The Amazing Spider-Man Movie Review

Two questions surrounded the new Spider-Man reboot: after two great movies (the third one doesn't exist to me!), do we really need a reboot? And do we really need a reboot this early? But those questions really never mattered, because The Amazing Spider-Man is real, it's done, and it's really here. The only question that matters right now is the most important one: is this new movie truly amazing?

Yes. Yes it is.

And here's why: The Amazing Spider-Man is director Marc Webb's attempt at doing for Spidey what Batman Begins did for Batman, and it works. By taking everything that made Spider-Man great and grounding it a little closer to reality, we get a flavor of Spidey that's less comic-book camp and more big-budget Hollywood blockbuster.

Here, Peter Parker (Andrew Garfield) is a social misfit, still reeling from the mysterious disappearance of his parents as a child, with nothing left but the love of his Uncle Ben (Martin Sheen) and Aunt May (Sally Field)  and his infatuation with schoolmate Gwen Stacy (Emma Stone) His search for answers will lead him to Dr. Curt Connors (Rhys Ifans), a brilliant scientist and his father's former colleague, who's searching for a way to regrow his right arm through cross-species genetics. After an accident with a spider, Peter gains the powers and proportionate strength of an arachnid, which he uses to fight crime. And just in time, because an experiment gone bad has turned Dr. Connors into a monstrous Lizard, who will stop at nothing to mutate the human race into his twisted idea of perfection!

If this all sounds like a retread, don't worry. Webb seems to know what the viewers really want to see, and so he opts to present the origin story in poignant bite-sized pieces, leaving out the superfluous parts and lingering over the important, more dramatic ones, making it easier to digest and lets Spider-Man swing into action faster.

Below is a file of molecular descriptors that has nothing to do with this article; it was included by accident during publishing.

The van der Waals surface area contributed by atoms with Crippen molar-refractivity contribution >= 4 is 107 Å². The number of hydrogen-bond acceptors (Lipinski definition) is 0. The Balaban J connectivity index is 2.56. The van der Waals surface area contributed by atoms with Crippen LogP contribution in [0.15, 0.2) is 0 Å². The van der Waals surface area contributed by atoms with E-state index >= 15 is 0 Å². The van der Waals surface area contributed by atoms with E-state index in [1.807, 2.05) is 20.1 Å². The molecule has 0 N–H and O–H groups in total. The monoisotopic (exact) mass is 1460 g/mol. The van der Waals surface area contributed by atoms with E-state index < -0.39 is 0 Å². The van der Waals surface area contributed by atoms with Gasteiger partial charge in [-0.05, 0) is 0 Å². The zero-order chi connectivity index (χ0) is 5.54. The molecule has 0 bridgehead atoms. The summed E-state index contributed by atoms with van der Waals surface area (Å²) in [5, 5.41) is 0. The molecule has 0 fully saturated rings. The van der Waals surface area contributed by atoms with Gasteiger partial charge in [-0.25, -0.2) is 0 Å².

And oh, does he swing. Anyone who felt short-changed of Spidey moments in the previous films can rest easy, because this in my opinion is the best and most graceful Spider-Man we've seen in years. Webb throws every signature Spider-Man move at the screen and then some, from the wall-climbing to his acrobatics to the web-swinging to webbing stuff up like a madman. And in copious amounts too. This is the Spider-Man we should have gotten years ago!

But it's not just the hero in the mask that's amazing...the man behind the mask had a lot to do with it. Whereas Tobey Maguire was the first to bring the comic book superhero to life, it was Andrew Garfield that made him human. Garfield (a BAFTA and Oscar nominee) brings a raw, more dramatic energy to his Peter Parker, making you feel for him on his journey from man to Spider-Man. And it's not just Garfield...Martin Sheen's Uncle Ben is funny and heartwarming, far from the walking plot point he was in the very first film, making Peter's legendary tragedy all the more tragic. And Emma Stone is feisty and cute as hell as Gwen Stacy, and I smiled when they made her wear the character's signature go-go boots whenever possible!

Amid the grit and grime and blood, this is a Spidey movie at heart. I hate to go X Y is X on you, but The Amazing Spider-Man is amazing. Different isn't always this case, different just made it better. Be prepared to involuntarily make web-shooting poses after you watch this. Highly recommended!

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  1. Sally Field's character Aunt May fell short for me. Aunt May lacked character development, when she was supposed to be a central figure.

    1. Welcome to the blog, Amiel! And thanks for visiting my humble blog!

      Yes, Aunt May blended into the background for much of the movie, and wasn't much of a support figure for Peter. Though I give the film a free pass since this is the first movie and they might be saving some character development for herself, to help her grow into the Aunt May we know and love, for the sequel.